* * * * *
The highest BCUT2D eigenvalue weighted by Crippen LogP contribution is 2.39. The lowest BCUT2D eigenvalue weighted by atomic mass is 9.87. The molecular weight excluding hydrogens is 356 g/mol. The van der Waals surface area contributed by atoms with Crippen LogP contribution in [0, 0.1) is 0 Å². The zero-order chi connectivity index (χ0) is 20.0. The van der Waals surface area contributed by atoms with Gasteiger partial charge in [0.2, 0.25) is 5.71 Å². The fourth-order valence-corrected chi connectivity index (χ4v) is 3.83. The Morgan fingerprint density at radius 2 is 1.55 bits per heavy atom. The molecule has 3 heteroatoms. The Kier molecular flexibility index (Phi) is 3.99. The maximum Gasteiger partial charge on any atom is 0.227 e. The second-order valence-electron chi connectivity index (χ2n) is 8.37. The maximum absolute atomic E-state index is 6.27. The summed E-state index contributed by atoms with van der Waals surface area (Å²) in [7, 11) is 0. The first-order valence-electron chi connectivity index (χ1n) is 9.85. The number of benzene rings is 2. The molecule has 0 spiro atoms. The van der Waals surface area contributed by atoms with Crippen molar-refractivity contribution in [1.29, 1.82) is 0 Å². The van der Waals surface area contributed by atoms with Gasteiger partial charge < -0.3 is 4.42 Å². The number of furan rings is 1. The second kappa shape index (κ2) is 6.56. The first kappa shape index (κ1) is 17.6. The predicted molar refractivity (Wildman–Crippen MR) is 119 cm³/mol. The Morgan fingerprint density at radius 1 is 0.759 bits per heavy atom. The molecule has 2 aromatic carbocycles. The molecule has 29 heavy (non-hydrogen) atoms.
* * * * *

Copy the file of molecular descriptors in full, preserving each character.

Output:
The highest BCUT2D eigenvalue weighted by Crippen LogP contribution is 2.39. The lowest BCUT2D eigenvalue weighted by atomic mass is 9.87. The molecular weight excluding hydrogens is 356 g/mol. The van der Waals surface area contributed by atoms with Crippen LogP contribution in [0, 0.1) is 0 Å². The zero-order chi connectivity index (χ0) is 20.0. The van der Waals surface area contributed by atoms with Gasteiger partial charge in [0.2, 0.25) is 5.71 Å². The fourth-order valence-corrected chi connectivity index (χ4v) is 3.83. The Morgan fingerprint density at radius 2 is 1.55 bits per heavy atom. The molecule has 3 heteroatoms. The Kier molecular flexibility index (Phi) is 3.99. The maximum Gasteiger partial charge on any atom is 0.227 e. The second-order valence-electron chi connectivity index (χ2n) is 8.37. The maximum absolute atomic E-state index is 6.27. The summed E-state index contributed by atoms with van der Waals surface area (Å²) in [7, 11) is 0. The first-order valence-electron chi connectivity index (χ1n) is 9.85. The number of benzene rings is 2. The molecule has 0 spiro atoms. The van der Waals surface area contributed by atoms with Crippen molar-refractivity contribution in [1.29, 1.82) is 0 Å². The van der Waals surface area contributed by atoms with Gasteiger partial charge < -0.3 is 4.42 Å². The number of furan rings is 1. The second kappa shape index (κ2) is 6.56. The first kappa shape index (κ1) is 17.6. The predicted molar refractivity (Wildman–Crippen MR) is 119 cm³/mol. The Morgan fingerprint density at radius 1 is 0.759 bits per heavy atom. The molecule has 2 aromatic carbocycles. The molecule has 29 heavy (non-hydrogen) atoms.